Fueling Up with Waste Vegetable Oil
For 28 days, I’ve accepted the challenge to write every day. Find more on my motives here. See how far I’ve come here. I’ve been writing every day, but apparently the action of “blog posting” takes a bit more time than I have to spare! Thanks for bearing with me.
Well, we finally made it to Waupaca! After about 24 hours drive time across 1450 miles in our trusty VW Golf TDI, we used about 35 gallons of waste vegetable oil and 3/4 of a tank of diesel fuel (which we only used because we ran out of veggie oil on the last leg of the trip). If you think about it in terms of miles per gallon from the traditional pump, before we had to switch to diesel fuel at the end of our journey, we averaged about 327 miles per gallon on diesel via our waste veggie oil. #WIN
Yesterday, we dragged my dad on a WVO (waste veggie oil) run, and I know a lot of folks are curious about how our system works. There was a more primitive system with a hand-crank pump that we used last summer in the Travel Queen, but recently, our friend, Russ hooked us up with something much more slick. (You may remember Russ as Brittany’s counterpart, the “mechanic” of the group… they are our friends from Utah who got me hooked on rock climbing and yoga… who got us hooked on veggie-fueled cars, etc.)
Here’s how it works…
First, we find waste veggie oil (with no hydrogenated oil or heavy particulate, that’s not burned and heavily reused) that a restaurant owner says we can take. This step can be the most difficult when you have huge, major corporations paying restaurants for their WVO to make BioDiesel. Remember, BioDiesel is NOT what we use. We use straight veggie oil.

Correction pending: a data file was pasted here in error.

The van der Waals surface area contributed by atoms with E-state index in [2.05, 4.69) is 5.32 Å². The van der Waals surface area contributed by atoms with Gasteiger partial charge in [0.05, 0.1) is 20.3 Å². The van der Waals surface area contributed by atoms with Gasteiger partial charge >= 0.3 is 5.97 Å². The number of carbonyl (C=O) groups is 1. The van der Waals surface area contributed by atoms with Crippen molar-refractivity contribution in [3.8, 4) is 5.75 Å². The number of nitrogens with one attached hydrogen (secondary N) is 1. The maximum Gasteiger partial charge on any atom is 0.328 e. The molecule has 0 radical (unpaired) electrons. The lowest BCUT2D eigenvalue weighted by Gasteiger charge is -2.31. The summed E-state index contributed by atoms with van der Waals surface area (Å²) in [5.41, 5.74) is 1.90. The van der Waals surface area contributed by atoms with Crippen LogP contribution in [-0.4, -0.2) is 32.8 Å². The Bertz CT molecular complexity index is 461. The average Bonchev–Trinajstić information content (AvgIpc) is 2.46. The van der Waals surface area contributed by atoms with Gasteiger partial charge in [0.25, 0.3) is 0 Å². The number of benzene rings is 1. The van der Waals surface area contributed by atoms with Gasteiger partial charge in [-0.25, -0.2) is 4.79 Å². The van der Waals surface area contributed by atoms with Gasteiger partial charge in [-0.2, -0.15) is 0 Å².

After we get approval (thanks to those businesses that believe in what we are doing), we put our hose into the WVO tank, and turn on the motorized device (2nd photo) which pulls it into the silver device (3rd photo) which has a filter in it which force-filters the grease down to 10 microns (pretty darn clean). There are other systems with more checkpoints that can get grease down to less than 1 micron (CLICK HERE to read about how Russ and Brittany did it in Utah), but for now this system suits us. And, it’s portable!
Gloves are a must when dealing with WVO:
Here’s Sean, with the device at the end of the system which is essentially like the gas pump you grab at the gas station to fuel up your car. He pulls the trigger and the clean WVO goes into our bucket.
And that, folks, is how it’s done!
Of course, there are a few other things to consider. The true cost of “free fuel” isn’t really all “free.” There are supplies, fuel filters, the filters for the filtering device, gas used getting to and from the dumpsters, etc. that must be taken into account. Also, living in Montana we have to take into account keeping black bears and grizzlies away from our home storage facility. Brittany does a great summary on their blog on the true cost of “free fuel.” CLICK HERE TO READ.